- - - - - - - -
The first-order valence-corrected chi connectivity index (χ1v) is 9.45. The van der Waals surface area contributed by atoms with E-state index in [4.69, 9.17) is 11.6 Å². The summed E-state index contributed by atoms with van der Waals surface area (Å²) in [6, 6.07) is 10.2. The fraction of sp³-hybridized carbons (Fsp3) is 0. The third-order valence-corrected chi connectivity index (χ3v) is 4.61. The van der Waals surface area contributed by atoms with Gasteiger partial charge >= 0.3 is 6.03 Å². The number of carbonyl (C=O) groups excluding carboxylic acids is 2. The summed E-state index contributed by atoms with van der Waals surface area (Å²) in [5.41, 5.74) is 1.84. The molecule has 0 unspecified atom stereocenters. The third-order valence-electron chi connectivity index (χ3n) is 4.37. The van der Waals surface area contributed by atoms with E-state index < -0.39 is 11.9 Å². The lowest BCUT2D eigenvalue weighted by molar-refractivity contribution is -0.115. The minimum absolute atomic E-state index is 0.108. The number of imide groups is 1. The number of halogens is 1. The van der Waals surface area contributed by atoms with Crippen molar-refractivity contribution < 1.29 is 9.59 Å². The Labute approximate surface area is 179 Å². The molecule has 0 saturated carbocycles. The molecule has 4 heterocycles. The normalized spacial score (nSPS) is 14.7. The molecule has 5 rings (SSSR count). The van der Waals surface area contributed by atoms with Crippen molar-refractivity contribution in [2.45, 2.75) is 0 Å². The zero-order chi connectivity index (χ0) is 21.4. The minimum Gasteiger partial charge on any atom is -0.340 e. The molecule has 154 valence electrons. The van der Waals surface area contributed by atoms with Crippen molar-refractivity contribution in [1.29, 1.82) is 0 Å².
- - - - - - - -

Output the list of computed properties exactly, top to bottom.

The first-order valence-corrected chi connectivity index (χ1v) is 9.45. The van der Waals surface area contributed by atoms with E-state index in [4.69, 9.17) is 11.6 Å². The summed E-state index contributed by atoms with van der Waals surface area (Å²) in [6, 6.07) is 10.2. The fraction of sp³-hybridized carbons (Fsp3) is 0. The third-order valence-corrected chi connectivity index (χ3v) is 4.61. The van der Waals surface area contributed by atoms with Gasteiger partial charge >= 0.3 is 6.03 Å². The number of carbonyl (C=O) groups excluding carboxylic acids is 2. The summed E-state index contributed by atoms with van der Waals surface area (Å²) in [5.41, 5.74) is 1.84. The molecule has 0 unspecified atom stereocenters. The third-order valence-electron chi connectivity index (χ3n) is 4.37. The van der Waals surface area contributed by atoms with E-state index < -0.39 is 11.9 Å². The lowest BCUT2D eigenvalue weighted by molar-refractivity contribution is -0.115. The minimum absolute atomic E-state index is 0.108. The number of imide groups is 1. The number of halogens is 1. The van der Waals surface area contributed by atoms with Crippen molar-refractivity contribution < 1.29 is 9.59 Å². The Labute approximate surface area is 179 Å². The molecule has 0 saturated carbocycles. The molecule has 4 heterocycles. The normalized spacial score (nSPS) is 14.7. The molecule has 5 rings (SSSR count). The van der Waals surface area contributed by atoms with Crippen molar-refractivity contribution in [2.45, 2.75) is 0 Å². The zero-order chi connectivity index (χ0) is 21.4. The minimum Gasteiger partial charge on any atom is -0.340 e. The molecule has 154 valence electrons. The van der Waals surface area contributed by atoms with Crippen molar-refractivity contribution in [1.29, 1.82) is 0 Å².